PR Tip: The “Value Proposition Nugget” Principle in Public Relations

value prop Your job as a PR Professional is not to make a writer’s job easier.

That’s a plus. It’s a means to an end. But it is not a valid business objective.


The classic approach to press or social media releases is to offer up an angle interesting enough or newsworthy enough for someone to pick-up your story. What the journals, blogs and news outlets use to judge that newsworthiness is, of course, the relevance your story has for their audience.

The challenge then, is not simply to be able to get their interest, that is to say the interest of the editor or writer that you are trying to entice with the newness, freshness or angle of your story. This is a well documented process and is the art, the science of PR. This is true whether it is PR for traditional media or PR in new media for reaching bloggers and other venues like that. The real challenge, however, is to make sure that your essential value prop – the “what” you actually offer and to whom you offer it and why they should care – isn’t lost in the story “angle”.

In other words, your real purpose in getting coverage can often get lost in making the story or angle interesting enough for the writers you are reaching out to. It’s important that you do not lose the ‘Why are you doing it in the first place?’ when trying to meet the requirements of their audience.

value-proposition

I acknowledge that you have to do those things in order to get coverage, but in doing so you can really miss out on the main thing. The “value prop nugget” principle is to make sure that in your story or pitch – that your angle and whatever it is that makes it interesting — that you don’t lose site of making sure that a reader who reads or hears the story you’re ‘pitching’ would not in any way be confused or lose track of what the heck it is that you actually offer.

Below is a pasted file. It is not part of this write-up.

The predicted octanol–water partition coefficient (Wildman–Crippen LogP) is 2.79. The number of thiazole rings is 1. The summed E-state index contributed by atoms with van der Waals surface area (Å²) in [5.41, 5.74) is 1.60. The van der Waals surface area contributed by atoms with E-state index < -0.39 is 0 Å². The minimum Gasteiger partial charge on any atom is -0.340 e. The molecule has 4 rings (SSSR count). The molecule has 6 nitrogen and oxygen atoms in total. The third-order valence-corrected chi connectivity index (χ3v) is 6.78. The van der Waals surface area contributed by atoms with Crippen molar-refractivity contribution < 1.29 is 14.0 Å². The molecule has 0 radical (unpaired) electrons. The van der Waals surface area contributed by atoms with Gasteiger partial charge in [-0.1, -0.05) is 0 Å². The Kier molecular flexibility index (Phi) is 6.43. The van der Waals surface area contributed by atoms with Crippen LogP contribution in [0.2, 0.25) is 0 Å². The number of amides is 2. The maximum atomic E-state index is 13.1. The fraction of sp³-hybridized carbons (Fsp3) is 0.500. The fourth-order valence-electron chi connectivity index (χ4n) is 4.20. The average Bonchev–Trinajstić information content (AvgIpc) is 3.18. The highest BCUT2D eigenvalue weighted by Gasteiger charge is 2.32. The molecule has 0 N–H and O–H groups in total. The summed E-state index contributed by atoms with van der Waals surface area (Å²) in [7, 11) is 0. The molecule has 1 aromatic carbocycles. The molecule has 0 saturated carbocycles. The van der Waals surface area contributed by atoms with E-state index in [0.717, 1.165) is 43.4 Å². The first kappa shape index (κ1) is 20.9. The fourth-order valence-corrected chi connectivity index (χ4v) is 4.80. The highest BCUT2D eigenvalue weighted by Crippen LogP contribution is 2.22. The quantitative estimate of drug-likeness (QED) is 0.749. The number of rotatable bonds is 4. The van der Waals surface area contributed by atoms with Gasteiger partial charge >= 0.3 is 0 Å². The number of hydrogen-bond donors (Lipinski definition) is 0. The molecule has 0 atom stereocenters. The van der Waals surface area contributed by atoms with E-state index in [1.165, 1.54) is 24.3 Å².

Read your release, read your pitch materials and ask yourself- Is what I am offering and to whom and why they should care – in here? and If not, where is it? What paragraph points to it? What sentence calls it out? And is it buried as just “company X does service Y” at the bottom of the release? This by the way may or may not survive the cut of being put into your story. Is it woven into what you’ve actually pitched? … in a “can’t miss” way?

Read it again. Ask somebody else to read your release and ask them, ‘What’s the main point here and what does this company do?’ See if they pull out the value prop nugget from all of the other stuff you tried to get in there.

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